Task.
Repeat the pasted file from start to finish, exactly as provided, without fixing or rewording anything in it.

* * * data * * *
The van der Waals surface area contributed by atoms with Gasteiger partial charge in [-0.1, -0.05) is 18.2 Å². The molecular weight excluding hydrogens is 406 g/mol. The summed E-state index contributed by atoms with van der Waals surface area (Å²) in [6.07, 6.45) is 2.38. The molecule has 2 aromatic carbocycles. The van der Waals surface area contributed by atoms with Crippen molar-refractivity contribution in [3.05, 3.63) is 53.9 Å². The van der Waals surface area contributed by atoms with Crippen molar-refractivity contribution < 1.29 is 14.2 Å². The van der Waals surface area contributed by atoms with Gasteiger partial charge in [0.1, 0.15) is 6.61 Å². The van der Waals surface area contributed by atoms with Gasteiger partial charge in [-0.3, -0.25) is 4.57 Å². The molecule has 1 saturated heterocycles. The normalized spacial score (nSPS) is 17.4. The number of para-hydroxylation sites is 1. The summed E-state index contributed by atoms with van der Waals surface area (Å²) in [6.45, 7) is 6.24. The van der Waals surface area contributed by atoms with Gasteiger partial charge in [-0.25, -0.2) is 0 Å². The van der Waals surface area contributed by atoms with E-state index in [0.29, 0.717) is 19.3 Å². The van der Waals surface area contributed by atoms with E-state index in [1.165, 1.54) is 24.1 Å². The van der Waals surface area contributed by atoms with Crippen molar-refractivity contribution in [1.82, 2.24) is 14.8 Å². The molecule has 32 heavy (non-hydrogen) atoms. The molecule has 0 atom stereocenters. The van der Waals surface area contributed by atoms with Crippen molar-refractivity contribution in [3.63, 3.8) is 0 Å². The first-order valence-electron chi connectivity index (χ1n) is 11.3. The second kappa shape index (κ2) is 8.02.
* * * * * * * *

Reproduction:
The van der Waals surface area contributed by atoms with Gasteiger partial charge in [-0.1, -0.05) is 18.2 Å². The molecular weight excluding hydrogens is 406 g/mol. The summed E-state index contributed by atoms with van der Waals surface area (Å²) in [6.07, 6.45) is 2.38. The molecule has 2 aromatic carbocycles. The van der Waals surface area contributed by atoms with Crippen molar-refractivity contribution in [3.05, 3.63) is 53.9 Å². The van der Waals surface area contributed by atoms with Crippen molar-refractivity contribution < 1.29 is 14.2 Å². The van der Waals surface area contributed by atoms with Gasteiger partial charge in [0.1, 0.15) is 6.61 Å². The van der Waals surface area contributed by atoms with Gasteiger partial charge in [-0.3, -0.25) is 4.57 Å². The molecule has 1 saturated heterocycles. The normalized spacial score (nSPS) is 17.4. The number of para-hydroxylation sites is 1. The summed E-state index contributed by atoms with van der Waals surface area (Å²) in [6.45, 7) is 6.24. The van der Waals surface area contributed by atoms with Gasteiger partial charge in [-0.25, -0.2) is 0 Å². The van der Waals surface area contributed by atoms with E-state index in [0.29, 0.717) is 19.3 Å². The van der Waals surface area contributed by atoms with E-state index in [1.165, 1.54) is 24.1 Å². The van der Waals surface area contributed by atoms with Crippen molar-refractivity contribution in [1.82, 2.24) is 14.8 Å². The molecule has 32 heavy (non-hydrogen) atoms. The molecule has 0 atom stereocenters. The van der Waals surface area contributed by atoms with Crippen molar-refractivity contribution in [3.63, 3.8) is 0 Å². The first-order valence-electron chi connectivity index (χ1n) is 11.3. The second kappa shape index (κ2) is 8.02.